Waste minimisation, technology, and Melbourne’s first bar laboratory are among the round one winners of the City of Melbourne’s flagship Small Business and Social Enterprise Grants.
Lord Mayor Sally Capp said the grants had a long history of helping local businesses grow into thriving well-known brands.
“We’re incredibly proud that past recipients of these grants have gone on to enjoy huge success while also contributing to our city’s rich and diverse hospitality, innovation, sustainability and tourism sectors,” the Lord Mayor said.
“Past grant recipients include sustainability leader KeepCup (2008), delicious chocolatier Koko Black (2003) and handmade jewellery gallery e.g.etal which celebrated its 20 year anniversary last year.”
Chair of the Small Business, Retail and Hospitality portfolio, Councillor Susan Riley, said this year the grants had been expanded into two funding rounds. Across the two grants streams, a total of 14 recipients are sharing in $300,000 in round one – with a further $500,000 to be offered in round two, which opens on Monday 5 August.
“We’re excited to offer two rounds of grant applications so that even more small businesses and social enterprises can participate,” Cr Riley said.
“Small businesses make up almost 80 per cent of Melbourne’s total businesses – and play a vital role in helping our city to prosper and shape our vibrant community.”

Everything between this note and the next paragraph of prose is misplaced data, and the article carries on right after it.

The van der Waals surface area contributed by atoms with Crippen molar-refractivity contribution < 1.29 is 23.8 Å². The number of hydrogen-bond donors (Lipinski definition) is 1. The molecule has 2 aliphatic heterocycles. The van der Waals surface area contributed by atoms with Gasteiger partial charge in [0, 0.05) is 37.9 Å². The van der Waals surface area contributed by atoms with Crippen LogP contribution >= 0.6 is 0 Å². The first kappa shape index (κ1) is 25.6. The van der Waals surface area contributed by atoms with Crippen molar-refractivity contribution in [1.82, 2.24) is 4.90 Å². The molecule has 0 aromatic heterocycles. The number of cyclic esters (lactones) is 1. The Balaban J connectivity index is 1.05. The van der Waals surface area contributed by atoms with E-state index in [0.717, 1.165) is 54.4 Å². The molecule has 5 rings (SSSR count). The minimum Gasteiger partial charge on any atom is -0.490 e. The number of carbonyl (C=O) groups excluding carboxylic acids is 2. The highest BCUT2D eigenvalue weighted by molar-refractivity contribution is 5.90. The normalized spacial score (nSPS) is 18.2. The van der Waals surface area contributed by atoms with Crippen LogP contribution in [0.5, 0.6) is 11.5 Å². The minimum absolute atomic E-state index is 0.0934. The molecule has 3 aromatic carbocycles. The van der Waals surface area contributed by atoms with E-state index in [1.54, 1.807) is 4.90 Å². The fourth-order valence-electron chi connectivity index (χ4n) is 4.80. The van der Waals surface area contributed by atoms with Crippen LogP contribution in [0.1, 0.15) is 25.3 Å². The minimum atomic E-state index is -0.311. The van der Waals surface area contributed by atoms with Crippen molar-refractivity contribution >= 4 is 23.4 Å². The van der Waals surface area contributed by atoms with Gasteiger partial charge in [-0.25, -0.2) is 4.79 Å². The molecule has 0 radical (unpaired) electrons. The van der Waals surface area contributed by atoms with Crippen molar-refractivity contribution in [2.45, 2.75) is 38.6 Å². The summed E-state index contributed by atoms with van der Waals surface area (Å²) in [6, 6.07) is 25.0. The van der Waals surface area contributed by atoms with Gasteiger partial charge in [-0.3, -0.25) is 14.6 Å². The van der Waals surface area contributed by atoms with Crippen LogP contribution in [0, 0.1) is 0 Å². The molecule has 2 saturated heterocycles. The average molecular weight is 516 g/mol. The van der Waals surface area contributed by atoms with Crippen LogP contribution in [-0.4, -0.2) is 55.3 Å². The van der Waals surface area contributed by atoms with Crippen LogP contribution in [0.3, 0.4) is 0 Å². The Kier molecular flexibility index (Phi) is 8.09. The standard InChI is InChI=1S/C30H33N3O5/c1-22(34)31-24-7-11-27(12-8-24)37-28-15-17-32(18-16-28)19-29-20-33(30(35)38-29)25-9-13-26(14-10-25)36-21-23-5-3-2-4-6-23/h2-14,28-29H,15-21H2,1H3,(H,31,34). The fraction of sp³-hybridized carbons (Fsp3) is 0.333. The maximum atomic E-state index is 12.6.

Cr Riley said this year’s successful round one recipients represented some of the most innovative small businesses and social enterprises helping to shape Melbourne.
“There’s a huge variety of grant recipients this year for businesses doing amazing things. Helping the environment is Unpackaged Eco which uses smart technology to reduce packing in retail and Worksmith Coworking is a new bar ‘laboratory’ training bar tenders in the latest tastes. On the App front, Bookbot has been created by a dad to help his son learn to read,” Cr Riley said.
Melbourne’s knowledge sector is well represented, with half working in the technology, analytics and biotechnology industries. Other sectors represented include hospitality, sustainability, creative industries, education, and training and employment opportunities.
This year, round 2 grants also include an extra $100,000 for businesses with a waste minimisation proposal, as part of Council’s plan to transition to 90 per cent waste diverted from landfill, under the Waste and Resource Recovery Strategy 2030.
For the first time since 2015, the City is also funding Social Enterprise Grants.
“Melbourne is a city that cares, with many wonderful social enterprises working hard to support people experiencing disadvantage,” Cr Riley said.
“The City of Melbourne’s Social Enterprise Grants provide an opportunity for these enterprises to kick-off new initiatives or expand existing projects.”
The Small Business Grants program is one of the City of Melbourne’s most successful. Since beginning in 1996, the program has awarded more than $8.3 million in funding to almost 400 small businesses.